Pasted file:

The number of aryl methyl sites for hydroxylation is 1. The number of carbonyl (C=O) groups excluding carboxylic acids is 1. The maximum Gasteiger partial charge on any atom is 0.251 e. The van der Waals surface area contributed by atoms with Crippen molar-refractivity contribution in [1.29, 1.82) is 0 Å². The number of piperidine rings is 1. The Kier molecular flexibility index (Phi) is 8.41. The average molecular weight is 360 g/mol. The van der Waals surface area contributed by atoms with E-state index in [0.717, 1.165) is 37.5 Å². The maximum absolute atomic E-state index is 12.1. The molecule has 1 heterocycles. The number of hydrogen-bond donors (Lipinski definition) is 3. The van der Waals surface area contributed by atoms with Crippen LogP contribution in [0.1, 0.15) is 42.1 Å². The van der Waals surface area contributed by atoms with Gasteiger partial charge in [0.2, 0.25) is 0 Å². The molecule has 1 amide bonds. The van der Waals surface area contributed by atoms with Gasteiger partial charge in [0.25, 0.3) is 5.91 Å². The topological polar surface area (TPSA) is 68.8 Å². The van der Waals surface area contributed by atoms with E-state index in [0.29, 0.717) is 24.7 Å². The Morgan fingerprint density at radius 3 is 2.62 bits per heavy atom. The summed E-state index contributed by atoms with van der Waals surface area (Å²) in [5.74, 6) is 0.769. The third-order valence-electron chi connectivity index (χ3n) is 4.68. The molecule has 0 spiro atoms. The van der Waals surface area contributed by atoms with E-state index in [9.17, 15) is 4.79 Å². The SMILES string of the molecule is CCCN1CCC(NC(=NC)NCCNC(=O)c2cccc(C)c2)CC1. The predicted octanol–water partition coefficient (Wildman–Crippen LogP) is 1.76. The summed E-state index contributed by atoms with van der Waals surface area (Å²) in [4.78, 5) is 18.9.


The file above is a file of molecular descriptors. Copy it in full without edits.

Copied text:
The number of aryl methyl sites for hydroxylation is 1. The number of carbonyl (C=O) groups excluding carboxylic acids is 1. The maximum Gasteiger partial charge on any atom is 0.251 e. The van der Waals surface area contributed by atoms with Crippen molar-refractivity contribution in [1.29, 1.82) is 0 Å². The number of piperidine rings is 1. The Kier molecular flexibility index (Phi) is 8.41. The average molecular weight is 360 g/mol. The van der Waals surface area contributed by atoms with E-state index in [0.717, 1.165) is 37.5 Å². The maximum absolute atomic E-state index is 12.1. The molecule has 1 heterocycles. The number of hydrogen-bond donors (Lipinski definition) is 3. The van der Waals surface area contributed by atoms with Crippen LogP contribution in [0.1, 0.15) is 42.1 Å². The van der Waals surface area contributed by atoms with Gasteiger partial charge in [0.2, 0.25) is 0 Å². The molecule has 1 amide bonds. The van der Waals surface area contributed by atoms with Gasteiger partial charge in [0.25, 0.3) is 5.91 Å². The topological polar surface area (TPSA) is 68.8 Å². The van der Waals surface area contributed by atoms with E-state index in [0.29, 0.717) is 24.7 Å². The Morgan fingerprint density at radius 3 is 2.62 bits per heavy atom. The summed E-state index contributed by atoms with van der Waals surface area (Å²) in [5.74, 6) is 0.769. The third-order valence-electron chi connectivity index (χ3n) is 4.68. The molecule has 0 spiro atoms. The van der Waals surface area contributed by atoms with E-state index in [9.17, 15) is 4.79 Å². The SMILES string of the molecule is CCCN1CCC(NC(=NC)NCCNC(=O)c2cccc(C)c2)CC1. The predicted octanol–water partition coefficient (Wildman–Crippen LogP) is 1.76. The summed E-state index contributed by atoms with van der Waals surface area (Å²) in [4.78, 5) is 18.9.